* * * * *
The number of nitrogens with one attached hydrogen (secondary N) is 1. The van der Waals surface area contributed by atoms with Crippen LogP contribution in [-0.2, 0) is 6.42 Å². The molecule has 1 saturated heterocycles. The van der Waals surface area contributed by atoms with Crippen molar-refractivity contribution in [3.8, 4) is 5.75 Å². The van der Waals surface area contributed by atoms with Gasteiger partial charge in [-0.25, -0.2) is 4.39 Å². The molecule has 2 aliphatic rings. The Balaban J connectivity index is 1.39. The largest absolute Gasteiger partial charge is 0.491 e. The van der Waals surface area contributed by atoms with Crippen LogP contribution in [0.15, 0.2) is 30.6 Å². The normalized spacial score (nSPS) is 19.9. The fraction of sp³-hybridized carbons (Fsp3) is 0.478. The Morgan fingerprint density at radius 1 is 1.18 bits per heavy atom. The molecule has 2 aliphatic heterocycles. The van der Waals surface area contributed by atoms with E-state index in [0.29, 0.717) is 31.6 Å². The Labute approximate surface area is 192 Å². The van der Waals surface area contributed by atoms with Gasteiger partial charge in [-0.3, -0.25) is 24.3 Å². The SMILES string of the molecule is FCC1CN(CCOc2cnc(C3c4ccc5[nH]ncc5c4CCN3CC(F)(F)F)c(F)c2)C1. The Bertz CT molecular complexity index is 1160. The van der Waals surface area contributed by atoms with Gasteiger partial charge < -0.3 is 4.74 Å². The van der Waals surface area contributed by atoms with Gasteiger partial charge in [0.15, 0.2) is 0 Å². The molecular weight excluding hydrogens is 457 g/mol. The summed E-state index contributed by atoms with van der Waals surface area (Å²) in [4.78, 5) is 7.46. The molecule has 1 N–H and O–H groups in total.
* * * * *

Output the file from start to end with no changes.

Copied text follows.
The number of nitrogens with one attached hydrogen (secondary N) is 1. The van der Waals surface area contributed by atoms with Crippen LogP contribution in [-0.2, 0) is 6.42 Å². The molecule has 1 saturated heterocycles. The van der Waals surface area contributed by atoms with Crippen molar-refractivity contribution in [3.8, 4) is 5.75 Å². The van der Waals surface area contributed by atoms with Gasteiger partial charge in [-0.25, -0.2) is 4.39 Å². The molecule has 2 aliphatic rings. The Balaban J connectivity index is 1.39. The largest absolute Gasteiger partial charge is 0.491 e. The van der Waals surface area contributed by atoms with Crippen LogP contribution in [0.15, 0.2) is 30.6 Å². The normalized spacial score (nSPS) is 19.9. The fraction of sp³-hybridized carbons (Fsp3) is 0.478. The Morgan fingerprint density at radius 1 is 1.18 bits per heavy atom. The molecule has 2 aliphatic heterocycles. The van der Waals surface area contributed by atoms with E-state index in [0.29, 0.717) is 31.6 Å². The Labute approximate surface area is 192 Å². The van der Waals surface area contributed by atoms with Gasteiger partial charge in [-0.3, -0.25) is 24.3 Å². The SMILES string of the molecule is FCC1CN(CCOc2cnc(C3c4ccc5[nH]ncc5c4CCN3CC(F)(F)F)c(F)c2)C1. The Bertz CT molecular complexity index is 1160. The van der Waals surface area contributed by atoms with Gasteiger partial charge < -0.3 is 4.74 Å². The van der Waals surface area contributed by atoms with Gasteiger partial charge in [0.15, 0.2) is 0 Å². The molecular weight excluding hydrogens is 457 g/mol. The summed E-state index contributed by atoms with van der Waals surface area (Å²) in [4.78, 5) is 7.46. The molecule has 1 N–H and O–H groups in total.